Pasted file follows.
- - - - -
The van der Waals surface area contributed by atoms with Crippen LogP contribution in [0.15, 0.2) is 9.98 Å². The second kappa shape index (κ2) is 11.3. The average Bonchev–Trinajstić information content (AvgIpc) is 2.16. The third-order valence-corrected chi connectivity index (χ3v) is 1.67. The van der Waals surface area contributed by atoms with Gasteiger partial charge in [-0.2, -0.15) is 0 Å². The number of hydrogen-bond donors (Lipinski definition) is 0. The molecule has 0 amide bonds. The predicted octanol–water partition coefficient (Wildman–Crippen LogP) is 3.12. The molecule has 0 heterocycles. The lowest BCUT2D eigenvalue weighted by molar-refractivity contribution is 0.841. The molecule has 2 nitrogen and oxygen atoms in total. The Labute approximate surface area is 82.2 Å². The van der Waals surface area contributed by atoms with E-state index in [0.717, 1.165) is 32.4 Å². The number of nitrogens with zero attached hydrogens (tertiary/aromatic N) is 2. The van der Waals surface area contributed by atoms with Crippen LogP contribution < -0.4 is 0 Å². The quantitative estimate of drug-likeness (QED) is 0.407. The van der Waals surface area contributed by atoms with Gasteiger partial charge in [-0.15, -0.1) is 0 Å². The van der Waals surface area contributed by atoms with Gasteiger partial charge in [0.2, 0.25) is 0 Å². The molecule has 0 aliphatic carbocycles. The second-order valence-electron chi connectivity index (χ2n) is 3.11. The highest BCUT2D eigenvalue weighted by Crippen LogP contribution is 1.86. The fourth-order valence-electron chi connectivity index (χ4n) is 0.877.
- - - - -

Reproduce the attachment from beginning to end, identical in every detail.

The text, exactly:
The van der Waals surface area contributed by atoms with Crippen LogP contribution in [0.15, 0.2) is 9.98 Å². The second kappa shape index (κ2) is 11.3. The average Bonchev–Trinajstić information content (AvgIpc) is 2.16. The third-order valence-corrected chi connectivity index (χ3v) is 1.67. The van der Waals surface area contributed by atoms with Gasteiger partial charge in [-0.2, -0.15) is 0 Å². The number of hydrogen-bond donors (Lipinski definition) is 0. The molecule has 0 amide bonds. The predicted octanol–water partition coefficient (Wildman–Crippen LogP) is 3.12. The molecule has 0 heterocycles. The lowest BCUT2D eigenvalue weighted by molar-refractivity contribution is 0.841. The molecule has 2 nitrogen and oxygen atoms in total. The Labute approximate surface area is 82.2 Å². The van der Waals surface area contributed by atoms with E-state index in [0.717, 1.165) is 32.4 Å². The number of nitrogens with zero attached hydrogens (tertiary/aromatic N) is 2. The van der Waals surface area contributed by atoms with Crippen LogP contribution < -0.4 is 0 Å². The quantitative estimate of drug-likeness (QED) is 0.407. The van der Waals surface area contributed by atoms with Gasteiger partial charge in [-0.15, -0.1) is 0 Å². The van der Waals surface area contributed by atoms with Gasteiger partial charge in [0.2, 0.25) is 0 Å². The molecule has 0 aliphatic carbocycles. The second-order valence-electron chi connectivity index (χ2n) is 3.11. The highest BCUT2D eigenvalue weighted by Crippen LogP contribution is 1.86. The fourth-order valence-electron chi connectivity index (χ4n) is 0.877.